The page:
Hungarian Dance No. 1 in G Minor

Johannes Brahms (1833-1897) was a pianist, composer and conductor in the Romantic period in Germany, and a friend of the composer Robert Schumann (1810-1856). Brahms is one of the composers who came up in a conversation with one of my sons that I referred to a few weeks back; I was looking for some classical music that matched the boldness of the samples in Little Simz’s rap tune “Introvert.”

Published in 1869 in the first of four books, the Hungarian Dance No. 1 in G Minor isn’t Brahms’ most famous (I’d say No. 5 is; most people will recognize it, and I’m sure it’s been in a few film soundtracks, too). While it’s spritely, I like the elegance and relative simplicity of No. 1 compared with the hyper-liveliness usually found in that musical form, even Brahms’ own interpretations of it.

The Hungarian Dances were initially composed for piano with four hands (a duet on one piano) and later arranged for various orchestral instrument configurations.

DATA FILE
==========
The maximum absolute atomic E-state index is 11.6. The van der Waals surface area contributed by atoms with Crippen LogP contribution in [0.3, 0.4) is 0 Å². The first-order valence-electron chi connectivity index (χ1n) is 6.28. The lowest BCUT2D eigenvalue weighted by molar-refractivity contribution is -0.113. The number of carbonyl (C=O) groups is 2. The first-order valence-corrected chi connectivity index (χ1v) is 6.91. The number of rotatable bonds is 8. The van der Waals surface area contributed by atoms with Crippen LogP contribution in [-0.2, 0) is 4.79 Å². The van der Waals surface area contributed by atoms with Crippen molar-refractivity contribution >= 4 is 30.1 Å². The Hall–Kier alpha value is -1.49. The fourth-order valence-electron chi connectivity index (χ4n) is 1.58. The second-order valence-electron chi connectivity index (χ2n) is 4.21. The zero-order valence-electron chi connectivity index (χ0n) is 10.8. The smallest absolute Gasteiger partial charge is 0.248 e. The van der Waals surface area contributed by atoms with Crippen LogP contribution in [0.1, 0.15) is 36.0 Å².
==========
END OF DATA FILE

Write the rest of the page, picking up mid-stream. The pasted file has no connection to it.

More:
Like many of the suite of 21 dances, No. 1 is based on material by another composer, though which one is not entirely clear: some sources cite Hungarian Béla Kéler (1820-1882) as the inspiration, while one names the (also Hungarian) composer and conductor Miska Borzó (birth and date years not found, though he seems to have been a contemporary of Brahms’).

Now you know a little about why this is My Song of the Day for Today. Thanks for joining me here, and please enjoy.

Here’s the audio from the official YouTube channel of Italian conductor Claudio Abbado (1933-2014) directing the Vienna Philharmonic Orchestra in a recording of all 21 dances:


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